Each and every booklet or other product that came from the booklet continues to be a revenue source while also marketing my business. The biggest challenge at each step of the way was in learning something new. I have no business background other than what I've learned in the course of doing this business. My credentialled background is two degrees in music education. The other challenge was in staying motivated, especially when things were slow, or after I had made some blunder that cost me money or time I wasn't anticipating.
Getting past these challenges came with research to find out how to correct the situation, coupled with the fullness of time easing smoothing things over.
Josh Hinds: Did you have a mentor or support group along the way to building your business? If so, how did they play into your success.
Paulette Ensign: I did not have a mentor as such. At different times along the way I've had individual support from different places. Some support came in the form of introductions to sales opportunities, or in production suggestions early on. Primarily I figured most of this out on my own as I went. It's probably the toughest way to do that. I just wasn't finding people who understood what I was doing or trying to do.
I pieced a lot of things together from various places, and then just went on my own from there. The great thing for anyone wanting to do a booklet now to promote their business is that I've put together all of what I did (potholes and all) into some home study courses so that people can streamline their own journey and have greater success easier and quicker than what I did.
Josh Hinds: If you could recommend a few resources to people that are looking to start (or already have) their own business what would they be? And why?
Paulette Ensign: There are now some excellent free discussion boards online. The beauty of those is their 24-hour availability and that many of them are frequented by people who have useful input, who are generous with their knowledge. One very good discussion board is at www.ablake.net which is all about entrepreneurial success and marketing. There is also a discussion board at my own site, www.tipsbooklets.com Many people think marketing is difficult or that they don't know how to do it. It can be much less daunting now than ever before with the ability to do a lot of marketing online and there is more down-to-earth guidance on marketing than there has ever been as well. There's really endless directions for people to go. I have a page of web sites of interest on my web site that people will find useful for a broad spectrum of business-related needs.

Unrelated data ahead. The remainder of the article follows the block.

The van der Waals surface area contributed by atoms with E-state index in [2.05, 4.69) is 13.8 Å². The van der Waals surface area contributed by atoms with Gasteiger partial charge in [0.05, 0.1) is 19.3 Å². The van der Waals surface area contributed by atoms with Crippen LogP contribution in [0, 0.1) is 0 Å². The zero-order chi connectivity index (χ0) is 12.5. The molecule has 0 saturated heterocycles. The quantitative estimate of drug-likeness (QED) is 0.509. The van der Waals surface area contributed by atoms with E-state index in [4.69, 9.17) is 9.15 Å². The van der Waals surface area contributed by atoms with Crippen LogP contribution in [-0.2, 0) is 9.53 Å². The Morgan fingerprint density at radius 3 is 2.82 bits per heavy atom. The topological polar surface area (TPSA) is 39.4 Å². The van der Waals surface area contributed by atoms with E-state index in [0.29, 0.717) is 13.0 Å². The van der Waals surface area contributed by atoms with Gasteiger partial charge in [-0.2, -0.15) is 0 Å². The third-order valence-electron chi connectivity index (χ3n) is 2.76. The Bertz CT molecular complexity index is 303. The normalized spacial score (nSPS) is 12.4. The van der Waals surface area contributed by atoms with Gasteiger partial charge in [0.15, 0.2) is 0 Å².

Josh Hinds: I think this one is a no-brainier, but I am going to ask it anyway. How important is keeping a set of goals for one's business? What specific goals would you recommend people work towards?
Paulette Ensign: Goals are important, and the willingness to modify them is even more important, in my opinion. The most important goal is to decide what really makes you happy. Hopefully it is something that will also make you money and has the kind of time and energy requirements that support what you want your life to be. Once you get into something, if it does not continue to be what you need it to be, it's crucial to re-evaluate it, see how and if it can be changed, and do so or get on to something else.
Josh Hinds: Finally, could you share your web site address and contact info so that folks can easily visit your site? Take it from me folks... The message board is reason enough to drop by... Thanks again for your time Paulette.
Paulette Ensign: Thanks, Josh. My web site address is www.tipsbooklets.com People can also phone me at 858-481-0890, M-F, 9-5 Pacific Time.